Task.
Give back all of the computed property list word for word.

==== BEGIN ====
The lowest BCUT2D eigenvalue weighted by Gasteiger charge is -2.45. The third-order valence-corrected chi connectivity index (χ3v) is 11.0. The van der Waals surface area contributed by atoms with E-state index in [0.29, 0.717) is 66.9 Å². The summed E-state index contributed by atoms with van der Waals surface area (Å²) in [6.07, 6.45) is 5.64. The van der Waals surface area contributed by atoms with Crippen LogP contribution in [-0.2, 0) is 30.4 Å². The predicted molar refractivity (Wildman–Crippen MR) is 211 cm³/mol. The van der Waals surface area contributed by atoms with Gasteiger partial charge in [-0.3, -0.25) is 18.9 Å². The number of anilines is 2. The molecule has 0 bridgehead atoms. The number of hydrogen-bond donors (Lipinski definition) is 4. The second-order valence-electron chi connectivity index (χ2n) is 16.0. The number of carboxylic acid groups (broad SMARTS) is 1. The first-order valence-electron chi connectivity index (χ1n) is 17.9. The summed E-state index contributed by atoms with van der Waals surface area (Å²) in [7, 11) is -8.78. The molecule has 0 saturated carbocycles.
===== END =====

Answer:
The lowest BCUT2D eigenvalue weighted by Gasteiger charge is -2.45. The third-order valence-corrected chi connectivity index (χ3v) is 11.0. The van der Waals surface area contributed by atoms with E-state index in [0.29, 0.717) is 66.9 Å². The summed E-state index contributed by atoms with van der Waals surface area (Å²) in [6.07, 6.45) is 5.64. The van der Waals surface area contributed by atoms with Crippen LogP contribution in [-0.2, 0) is 30.4 Å². The predicted molar refractivity (Wildman–Crippen MR) is 211 cm³/mol. The van der Waals surface area contributed by atoms with Gasteiger partial charge in [-0.3, -0.25) is 18.9 Å². The number of anilines is 2. The molecule has 0 bridgehead atoms. The number of hydrogen-bond donors (Lipinski definition) is 4. The second-order valence-electron chi connectivity index (χ2n) is 16.0. The number of carboxylic acid groups (broad SMARTS) is 1. The first-order valence-electron chi connectivity index (χ1n) is 17.9. The summed E-state index contributed by atoms with van der Waals surface area (Å²) in [7, 11) is -8.78. The molecule has 0 saturated carbocycles.